Voting for the Fringe
As mentioned previously, we have decided on a “democratic solution” to select included projects for Fringe 2010.
In true 21st century style, we will launch a website whereby theatre producers and artists post information about their project. This may include words, pictures, videos, and more, whatever it takes to best represent their group or idea. Members of the community will vote on which projects they would like to see in the festival. The projects with the most votes are accepted into the Fringe.
This begs a very serious question: How does voting work?
Quick answer is that we haven’t decided yet. There are actually many different methods we could employ to decide the winners. Thus we in the Fringe production team have begun a study of the riveting world of voting theory. It’s actually quite apropos to discuss voting methods now as American democracy is once again front-and-center in the news. I recently ran across a very intriguing article on some of the major contemporary thinking in this discipline.
Most common and familiar to Americans is Plurality Voting. Using this system, voters cast their ballot for a single candidate; one person, one vote. The winner is simply the candidate with the most votes. Sound simple? It is, and according to many perhaps the most unfair voting system available. For the fringe festival, this is almost certainly a bad idea for pretty obvious reasons. You may like many acts applying for the Fringe, and indeed all those acts may end up being included. You should be able to vote for more than just one.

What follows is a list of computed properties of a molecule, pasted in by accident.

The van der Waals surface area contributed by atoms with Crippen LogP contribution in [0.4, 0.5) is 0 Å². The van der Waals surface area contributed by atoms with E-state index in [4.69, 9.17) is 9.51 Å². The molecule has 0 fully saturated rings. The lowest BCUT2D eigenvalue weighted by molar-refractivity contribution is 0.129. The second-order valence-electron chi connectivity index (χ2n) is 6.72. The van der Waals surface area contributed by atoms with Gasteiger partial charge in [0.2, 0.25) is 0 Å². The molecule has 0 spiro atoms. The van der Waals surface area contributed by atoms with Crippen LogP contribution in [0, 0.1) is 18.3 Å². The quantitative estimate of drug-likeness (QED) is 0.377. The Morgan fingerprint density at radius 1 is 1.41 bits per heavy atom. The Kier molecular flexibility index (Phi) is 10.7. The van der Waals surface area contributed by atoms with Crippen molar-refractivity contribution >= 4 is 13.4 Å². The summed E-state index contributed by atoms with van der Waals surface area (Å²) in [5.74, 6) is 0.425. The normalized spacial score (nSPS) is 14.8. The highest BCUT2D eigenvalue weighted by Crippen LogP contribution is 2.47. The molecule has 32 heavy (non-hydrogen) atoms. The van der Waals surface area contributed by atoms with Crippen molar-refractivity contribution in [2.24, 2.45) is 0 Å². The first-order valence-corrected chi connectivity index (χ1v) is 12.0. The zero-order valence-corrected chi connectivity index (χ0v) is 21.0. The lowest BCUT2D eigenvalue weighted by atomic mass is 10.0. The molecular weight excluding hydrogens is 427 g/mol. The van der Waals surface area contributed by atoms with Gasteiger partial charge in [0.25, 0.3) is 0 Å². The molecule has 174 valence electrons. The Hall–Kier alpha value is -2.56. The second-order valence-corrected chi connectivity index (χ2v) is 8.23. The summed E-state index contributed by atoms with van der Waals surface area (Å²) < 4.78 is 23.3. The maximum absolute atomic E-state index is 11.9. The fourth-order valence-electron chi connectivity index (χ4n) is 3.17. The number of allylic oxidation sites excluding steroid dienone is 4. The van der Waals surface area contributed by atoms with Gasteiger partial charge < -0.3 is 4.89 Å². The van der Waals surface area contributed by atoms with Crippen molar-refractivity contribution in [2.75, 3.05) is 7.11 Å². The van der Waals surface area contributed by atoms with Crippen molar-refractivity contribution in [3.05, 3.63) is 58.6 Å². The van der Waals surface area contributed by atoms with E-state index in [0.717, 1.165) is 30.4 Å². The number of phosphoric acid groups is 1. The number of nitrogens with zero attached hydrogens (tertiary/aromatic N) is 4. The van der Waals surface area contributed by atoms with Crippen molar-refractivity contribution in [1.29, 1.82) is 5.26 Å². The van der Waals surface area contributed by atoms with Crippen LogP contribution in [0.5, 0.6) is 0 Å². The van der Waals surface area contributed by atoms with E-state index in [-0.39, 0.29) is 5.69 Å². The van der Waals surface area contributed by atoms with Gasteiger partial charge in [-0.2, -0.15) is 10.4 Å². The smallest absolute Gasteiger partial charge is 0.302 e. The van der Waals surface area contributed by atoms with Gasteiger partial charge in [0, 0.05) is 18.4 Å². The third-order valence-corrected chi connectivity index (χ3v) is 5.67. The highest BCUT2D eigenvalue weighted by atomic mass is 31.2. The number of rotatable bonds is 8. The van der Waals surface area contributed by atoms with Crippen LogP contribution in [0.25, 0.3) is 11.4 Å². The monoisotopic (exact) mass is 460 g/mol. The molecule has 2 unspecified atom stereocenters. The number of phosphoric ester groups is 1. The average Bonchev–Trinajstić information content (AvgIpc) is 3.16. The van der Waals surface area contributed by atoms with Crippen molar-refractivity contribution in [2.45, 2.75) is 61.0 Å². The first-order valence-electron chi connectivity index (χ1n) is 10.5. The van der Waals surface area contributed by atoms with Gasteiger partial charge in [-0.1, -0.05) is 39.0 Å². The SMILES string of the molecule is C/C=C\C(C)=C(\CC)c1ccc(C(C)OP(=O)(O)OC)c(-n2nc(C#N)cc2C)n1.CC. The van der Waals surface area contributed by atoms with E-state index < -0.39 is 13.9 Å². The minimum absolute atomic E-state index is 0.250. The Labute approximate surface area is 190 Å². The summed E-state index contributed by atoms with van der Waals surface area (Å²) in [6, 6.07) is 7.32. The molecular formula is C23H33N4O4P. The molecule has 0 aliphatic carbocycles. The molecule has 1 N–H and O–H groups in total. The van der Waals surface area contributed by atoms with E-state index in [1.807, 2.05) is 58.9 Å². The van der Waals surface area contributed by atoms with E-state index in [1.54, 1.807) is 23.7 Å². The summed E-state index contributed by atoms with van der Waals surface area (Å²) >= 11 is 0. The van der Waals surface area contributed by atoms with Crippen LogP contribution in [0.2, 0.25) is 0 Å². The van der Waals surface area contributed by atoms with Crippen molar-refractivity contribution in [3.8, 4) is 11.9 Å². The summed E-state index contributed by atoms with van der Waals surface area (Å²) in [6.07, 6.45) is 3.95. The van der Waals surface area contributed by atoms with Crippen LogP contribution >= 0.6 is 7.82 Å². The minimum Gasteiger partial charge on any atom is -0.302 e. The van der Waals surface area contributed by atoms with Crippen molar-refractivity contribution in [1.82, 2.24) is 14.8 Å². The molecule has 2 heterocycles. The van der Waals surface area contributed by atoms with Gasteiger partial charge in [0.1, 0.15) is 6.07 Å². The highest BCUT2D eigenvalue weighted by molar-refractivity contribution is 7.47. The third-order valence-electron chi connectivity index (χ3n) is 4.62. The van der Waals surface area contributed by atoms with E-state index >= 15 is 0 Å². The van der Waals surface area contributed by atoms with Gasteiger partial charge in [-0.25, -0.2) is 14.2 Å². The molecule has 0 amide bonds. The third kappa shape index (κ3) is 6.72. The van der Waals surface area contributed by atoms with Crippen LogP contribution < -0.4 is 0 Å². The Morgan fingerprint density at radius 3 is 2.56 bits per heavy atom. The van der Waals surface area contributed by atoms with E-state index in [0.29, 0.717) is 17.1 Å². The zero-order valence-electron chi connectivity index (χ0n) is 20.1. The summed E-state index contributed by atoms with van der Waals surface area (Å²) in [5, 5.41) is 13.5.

A second method, perhaps more appropriate for our purpose, is Range Voting. In this system voters rank each project on a scale of (for example) 1 to 5 stars. The votes are tallied up by simply adding all the points together. A project with 150 “one star” votes would tie one with 30 “5 star” votes. Winning the vote becomes a function of both popularity (number of ratings) and quality (number of stars). This method would be more appropriate for our purposes at Fringe.
A final method under consideration is known as Approval Voting. Using this method, voters simply vote for as many projects/candidates as they wish. Those with the most votes “win”. In Fringe terms, you either support a given project or just don’t. You can support as many projects as you like. This, too, may be a very effective method for our needs.
This is a lot to work with as we decide on the “most perfect” voting system for Fringe. The first option (plurality) is almost certainly a bad fit. At the very least, we’d like to give community members the ability to spread their votes across multiple projects. The question is whether voters can “rate” the projects as well.
One wonders if the founding fathers grappled with these issues. Especially in this primary season, I for one would like something more than a one person, one vote system.